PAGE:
Evolution of an Icon
A chance to design an “iconic” building is not something one encounters every day. However, that is exactly what the designers at Skidmore, Owings and Merrill LLP (SOM) in their San Francisco office got when they were challenged to come up with a design for the Poly International Plaza project in Beijing, China. It was a project that would further burnish the already stellar image of the client, the China Poly Group, renowned for its superior quality real estate holdings. The project was to consist of three office towers totaling approximately 1.25 million square feet, one 530 feet tall – the “icon” – and two others, more conventional, about half as tall (Figure 1).
The project site, prominently located beside a curved expressway in Dawangjing, a new and fast-growing business district about halfway between the center of Beijing and the international airport, provided the first of many ingredients for a unique design. Shaped by their location, the curved boundaries of the site gave rise to the curved, relatively non-directional forms of the buildings. The structure and façade of the iconic tower, the focus of this article, were further inspired by origami Chinese paper lanterns, symbols of welcome traditionally hung over doorways and believed to attract good luck. The curved, faceted exterior form of the tower, with staggered nodes at every alternate level set on a four-story module and spaced approximately 60 feet apart horizontally, naturally suggested a “diagrid” exoskeleton structure, one capable of resisting lateral as well as gravity loads.
Beijing is located in a region of relatively high seismicity (similar to Oregon and much of Washington), and the diagrid exoskeleton frame was combined with a central reinforced concrete core to yield a dual system that effectively and efficiently resisted gravity and lateral loads. Constructed using concrete filled steel tubes (CFT) for most of its height, the diagrid frame made it possible, by virtue of the continuous helical load paths it afforded (Figure 2), to transmit loads around corners and permit the creation of grand atriums. Unfilled steel tubes were used at the upper levels where concrete fill was not required. The atriums – approximately 410 feet tall and located at the tower ends – let light into the building interior and provided views to the surrounding areas. They also allowed for the introduction of structurally and visually exciting elements within them, like elevators, conference rooms, and spiral stairs (Figure 3).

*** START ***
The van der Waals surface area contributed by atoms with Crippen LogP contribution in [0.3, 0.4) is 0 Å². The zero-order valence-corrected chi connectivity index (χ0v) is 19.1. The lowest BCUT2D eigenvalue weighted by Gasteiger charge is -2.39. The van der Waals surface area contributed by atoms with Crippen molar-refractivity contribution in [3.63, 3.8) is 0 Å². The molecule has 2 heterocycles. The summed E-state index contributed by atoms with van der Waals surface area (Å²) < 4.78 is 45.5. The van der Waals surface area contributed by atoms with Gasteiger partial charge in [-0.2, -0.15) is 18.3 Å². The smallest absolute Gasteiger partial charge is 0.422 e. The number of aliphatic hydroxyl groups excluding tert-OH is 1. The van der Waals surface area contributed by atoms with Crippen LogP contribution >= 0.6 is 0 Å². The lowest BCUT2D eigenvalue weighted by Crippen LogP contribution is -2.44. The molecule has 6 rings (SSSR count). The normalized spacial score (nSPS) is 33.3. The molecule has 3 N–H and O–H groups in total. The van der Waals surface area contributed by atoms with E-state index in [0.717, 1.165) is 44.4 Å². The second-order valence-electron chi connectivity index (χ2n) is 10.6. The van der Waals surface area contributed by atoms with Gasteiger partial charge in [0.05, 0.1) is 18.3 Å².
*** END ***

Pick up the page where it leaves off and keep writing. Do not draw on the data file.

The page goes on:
Structural steel floor framing, spanning approximately 36 feet between the core and external diagrid frame without interior columns, and composite metal deck slabs constitute the floor framing system of the tower. To avoid imposing significant gravity loads on the diagrid members between nodal levels, and to minimize bending moments in them, intermediate floor levels were pulled back from the façade and hung from the nodal levels immediately above (Figure 4). The three buildings on the site share a common three-story reinforced concrete conventionally framed basement, and the iconic tower rests on a pile-supported mat foundation.
Designers took advantage of the tower’s exterior diagrid system and resulting facets, as well as of its pulled-back and hung intermediate floor levels, to develop a double skinned, glazed exterior wall system with automated operable vents at the horizontal creases. This arrangement created buffer zones in the spaces between the double exterior walls that act to modulate the extremes of Beijing’s climate and the building’s interior environment, reducing the thermal loads on the building’s mechanical systems and saving energy. This expedient served to boost the tower’s sustainability performance, contributing to its goal of a LEED® Gold rating.
Unique Structural Challenges
The unique form and structural system of the Poly tower called for structural design checks and detailing not typically encountered in tall building design. The first challenge was the modularization of the diagrid nodes. The perimeter floor framing connecting the nodes, and the radial framing connecting the nodes to the core, typically had the same spans over the building height making it possible to standardize the depths of these members and their intersections with the diagrid diagonals. Horizontal and vertical continuity plates, with holes to facilitate concreting of the CFT members, were introduced within the node intersections to simplify and standardize their fabrication and erection (Figure 5). Segments of the diagrid, each consisting of a node and diagonal arms, were fabricated in the shop, spliced with welds to previously erected segments in the field, and then filled with concrete.